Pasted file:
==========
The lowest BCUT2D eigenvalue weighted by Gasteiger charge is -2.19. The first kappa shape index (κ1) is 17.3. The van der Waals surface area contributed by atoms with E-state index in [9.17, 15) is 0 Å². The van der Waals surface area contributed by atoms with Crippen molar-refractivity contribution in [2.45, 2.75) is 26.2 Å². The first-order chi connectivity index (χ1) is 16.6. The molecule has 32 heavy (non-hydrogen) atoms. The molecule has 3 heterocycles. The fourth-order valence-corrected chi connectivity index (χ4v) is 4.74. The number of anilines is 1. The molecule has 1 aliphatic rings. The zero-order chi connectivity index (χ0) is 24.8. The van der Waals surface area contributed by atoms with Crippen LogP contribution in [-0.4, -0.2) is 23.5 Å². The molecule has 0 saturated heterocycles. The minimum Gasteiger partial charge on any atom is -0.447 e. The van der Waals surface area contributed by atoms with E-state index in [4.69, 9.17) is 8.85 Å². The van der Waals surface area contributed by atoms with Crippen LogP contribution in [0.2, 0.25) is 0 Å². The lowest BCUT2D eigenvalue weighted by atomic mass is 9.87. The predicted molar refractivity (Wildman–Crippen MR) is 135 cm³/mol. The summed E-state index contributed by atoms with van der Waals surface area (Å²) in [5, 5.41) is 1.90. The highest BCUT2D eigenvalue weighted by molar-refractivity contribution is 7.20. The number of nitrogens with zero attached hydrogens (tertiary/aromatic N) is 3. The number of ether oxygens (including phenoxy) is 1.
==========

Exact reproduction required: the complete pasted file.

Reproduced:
The lowest BCUT2D eigenvalue weighted by Gasteiger charge is -2.19. The first kappa shape index (κ1) is 17.3. The van der Waals surface area contributed by atoms with E-state index in [9.17, 15) is 0 Å². The van der Waals surface area contributed by atoms with Crippen molar-refractivity contribution in [2.45, 2.75) is 26.2 Å². The first-order chi connectivity index (χ1) is 16.6. The molecule has 32 heavy (non-hydrogen) atoms. The molecule has 3 heterocycles. The fourth-order valence-corrected chi connectivity index (χ4v) is 4.74. The number of anilines is 1. The molecule has 1 aliphatic rings. The zero-order chi connectivity index (χ0) is 24.8. The van der Waals surface area contributed by atoms with Crippen LogP contribution in [-0.4, -0.2) is 23.5 Å². The molecule has 0 saturated heterocycles. The minimum Gasteiger partial charge on any atom is -0.447 e. The van der Waals surface area contributed by atoms with E-state index in [4.69, 9.17) is 8.85 Å². The van der Waals surface area contributed by atoms with Crippen LogP contribution in [0.2, 0.25) is 0 Å². The lowest BCUT2D eigenvalue weighted by atomic mass is 9.87. The predicted molar refractivity (Wildman–Crippen MR) is 135 cm³/mol. The summed E-state index contributed by atoms with van der Waals surface area (Å²) in [5, 5.41) is 1.90. The highest BCUT2D eigenvalue weighted by molar-refractivity contribution is 7.20. The number of nitrogens with zero attached hydrogens (tertiary/aromatic N) is 3. The number of ether oxygens (including phenoxy) is 1.